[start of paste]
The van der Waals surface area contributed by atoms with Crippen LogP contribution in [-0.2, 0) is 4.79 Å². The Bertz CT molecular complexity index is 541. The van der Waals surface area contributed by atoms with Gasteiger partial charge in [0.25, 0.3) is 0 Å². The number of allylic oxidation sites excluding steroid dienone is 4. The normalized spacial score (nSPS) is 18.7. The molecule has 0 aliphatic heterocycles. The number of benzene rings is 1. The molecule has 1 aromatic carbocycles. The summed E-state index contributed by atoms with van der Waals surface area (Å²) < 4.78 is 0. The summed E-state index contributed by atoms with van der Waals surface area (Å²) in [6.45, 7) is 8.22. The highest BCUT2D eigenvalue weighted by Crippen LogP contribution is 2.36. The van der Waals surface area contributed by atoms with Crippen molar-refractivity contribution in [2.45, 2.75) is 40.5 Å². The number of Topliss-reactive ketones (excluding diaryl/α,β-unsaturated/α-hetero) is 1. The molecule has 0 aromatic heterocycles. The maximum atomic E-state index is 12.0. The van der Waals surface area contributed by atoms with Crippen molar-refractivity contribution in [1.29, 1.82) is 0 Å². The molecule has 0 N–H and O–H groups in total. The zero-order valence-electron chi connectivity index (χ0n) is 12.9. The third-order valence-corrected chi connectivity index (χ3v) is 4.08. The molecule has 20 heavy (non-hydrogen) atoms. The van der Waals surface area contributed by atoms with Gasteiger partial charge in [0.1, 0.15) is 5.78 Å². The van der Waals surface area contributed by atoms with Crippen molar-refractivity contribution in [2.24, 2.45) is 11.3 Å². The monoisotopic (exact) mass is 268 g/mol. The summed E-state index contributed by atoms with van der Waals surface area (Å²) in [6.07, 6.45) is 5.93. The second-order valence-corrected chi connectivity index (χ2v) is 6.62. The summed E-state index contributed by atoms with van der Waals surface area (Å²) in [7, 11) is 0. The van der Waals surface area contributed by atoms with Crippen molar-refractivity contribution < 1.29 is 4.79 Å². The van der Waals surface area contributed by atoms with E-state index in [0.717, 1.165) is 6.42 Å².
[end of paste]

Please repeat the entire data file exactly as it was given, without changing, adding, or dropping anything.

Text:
The van der Waals surface area contributed by atoms with Crippen LogP contribution in [-0.2, 0) is 4.79 Å². The Bertz CT molecular complexity index is 541. The van der Waals surface area contributed by atoms with Gasteiger partial charge in [0.25, 0.3) is 0 Å². The number of allylic oxidation sites excluding steroid dienone is 4. The normalized spacial score (nSPS) is 18.7. The molecule has 0 aliphatic heterocycles. The number of benzene rings is 1. The molecule has 1 aromatic carbocycles. The summed E-state index contributed by atoms with van der Waals surface area (Å²) < 4.78 is 0. The summed E-state index contributed by atoms with van der Waals surface area (Å²) in [6.45, 7) is 8.22. The highest BCUT2D eigenvalue weighted by Crippen LogP contribution is 2.36. The van der Waals surface area contributed by atoms with Crippen molar-refractivity contribution in [2.45, 2.75) is 40.5 Å². The number of Topliss-reactive ketones (excluding diaryl/α,β-unsaturated/α-hetero) is 1. The molecule has 0 aromatic heterocycles. The maximum atomic E-state index is 12.0. The van der Waals surface area contributed by atoms with Crippen molar-refractivity contribution in [1.29, 1.82) is 0 Å². The molecule has 0 N–H and O–H groups in total. The zero-order valence-electron chi connectivity index (χ0n) is 12.9. The third-order valence-corrected chi connectivity index (χ3v) is 4.08. The molecule has 20 heavy (non-hydrogen) atoms. The van der Waals surface area contributed by atoms with Gasteiger partial charge in [0.1, 0.15) is 5.78 Å². The van der Waals surface area contributed by atoms with Crippen molar-refractivity contribution in [2.24, 2.45) is 11.3 Å². The monoisotopic (exact) mass is 268 g/mol. The summed E-state index contributed by atoms with van der Waals surface area (Å²) in [6.07, 6.45) is 5.93. The second-order valence-corrected chi connectivity index (χ2v) is 6.62. The summed E-state index contributed by atoms with van der Waals surface area (Å²) in [7, 11) is 0. The van der Waals surface area contributed by atoms with Crippen molar-refractivity contribution < 1.29 is 4.79 Å². The van der Waals surface area contributed by atoms with E-state index in [0.717, 1.165) is 6.42 Å².